While most Minnesotans are bemoaning the end of the State Fair and another brief summer, another harbinger of fall has hit the local media. Yes, the election season is upon us, with the crossfire of candidate sniping already dominating the airwaves.
Despite the conventional wisdom, which holds that the voting public doesn’t seriously think about politics until after Labor Day, the volley of campaign ads begins earlier with each successive election cycle. Fueled this year by huge out-of-state dollars, the stakes are particularly high. Razor-thin margins in both houses of Congress will again lead to record campaign spending. The steady stream of Washington insiders leading local fund-raisers should soon lead to an HOV lane in the skies between Washington National and our own MSP International Airport.
Additionally, all 201 state legislators are up for reelection a bunch of judges, and local county boards scattered statewide will see new members as well. Minnesotans with disabilities ought to be paying attention.
Justin Dart was fond of saying: “Vote as if your life depended on it because it does.” He was right. Especially these days, with a struggling economy and a jittery Wall Street, the federal and most state budgets are facing red ink. Policymakers at every level are poised to cut programs and services. People with disabilities need to be asking candidates where they stand on issues affecting our community before they pull the lever on election day.
For the most part, the general public tunes out the white noise of campaign commercials and glossy mass market mailings. Studying the issues takes time and energy. Most people with disabilities are not necessarily advocates or activists. Rather, they go about the business of life living from paycheck to paycheck, shopping for groceries, running errands, and looking forward to weekends with friends and family.
But when it comes to voting, every person with a disability should wear an advocate’s hat. We need to do a better job of educating candidates on key issues like housing, transportation, and health care. And we need to show up at the polls to show we mean business.
According to the American Association of People with Disabilities, 275,412 voting age people with disabilities in Minnesota didn’t vote in the 2000 election. The good news is 55 percent of voting age disabled did vote. The bad news is this rate lags well behind the general population statistics.
Of course, there are often barriers to participation in the election process inaccessibility of polling places and transportation challenges chief among them. A 2001 General Accounting Office (GAO) report found that 28 percent of surveyed polling places nationwide had one or more potential access barriers and did not offer a “curbside” voting option outside the building. While there are laws on the books to prevent this phenomenon including the Voter Accessibility for the Elderly and Handicapped Act, Section 504 of the Rehabilitation Act, and Title II of the Americans with Disabilities Act discrimination happens. Why? Because “there are no universal standards for state and local voting accessibility laws and practices,” says the GAO report.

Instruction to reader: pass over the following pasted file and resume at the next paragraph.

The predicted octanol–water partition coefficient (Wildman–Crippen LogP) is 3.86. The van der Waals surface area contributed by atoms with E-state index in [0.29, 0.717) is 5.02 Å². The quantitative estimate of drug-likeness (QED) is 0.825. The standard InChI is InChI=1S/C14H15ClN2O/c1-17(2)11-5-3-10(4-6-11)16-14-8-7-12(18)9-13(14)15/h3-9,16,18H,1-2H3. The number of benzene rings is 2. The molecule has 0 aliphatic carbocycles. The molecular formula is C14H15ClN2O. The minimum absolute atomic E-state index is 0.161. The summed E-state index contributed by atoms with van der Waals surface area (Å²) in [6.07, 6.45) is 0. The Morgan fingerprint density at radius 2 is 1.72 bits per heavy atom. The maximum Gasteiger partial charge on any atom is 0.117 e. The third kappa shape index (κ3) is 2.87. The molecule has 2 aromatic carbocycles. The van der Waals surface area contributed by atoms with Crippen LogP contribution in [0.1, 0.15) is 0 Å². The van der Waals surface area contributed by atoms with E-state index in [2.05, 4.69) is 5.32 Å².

Minnesota is better positioned than most states, and great strides were made to improve accessibility of polling locations and methods during the 1990s. In large part, this was due to the positive working relationship between the State Council on Disability and the Secretary of State’s office. While there is always room for improvement, there’s been no call for class action lawsuits, the likes of which have been filed recently in Washington, D.C. and Duval County, Florida.
There is another option for people with disabilities that should be utilized more than it is, and that’s absentee balloting. Available to any Minnesotan with a disability, these simple applications are available by mail, fax, or in person from your county auditor’s office. This does not condone the lack of accessible voting options or signal tacit approval of “curbside balloting” where accommodations don’t exist. But it may be the only option available to those with chronic illness or unstable medical conditions. While I expect to cast my ballot alongside my able-bodied peers and will gladly stand in line for the privilege to do so, for those who can’t or won’t, a mail-in option should always exist.
Ambrose Bierce called the vote “the instrument and symbol of a freeman’s power to make a fool of himself and a wreck of his country.” Voting is easy and it is powerful. If you don’t exercise this right, do you really trust the rest of us to choose for you?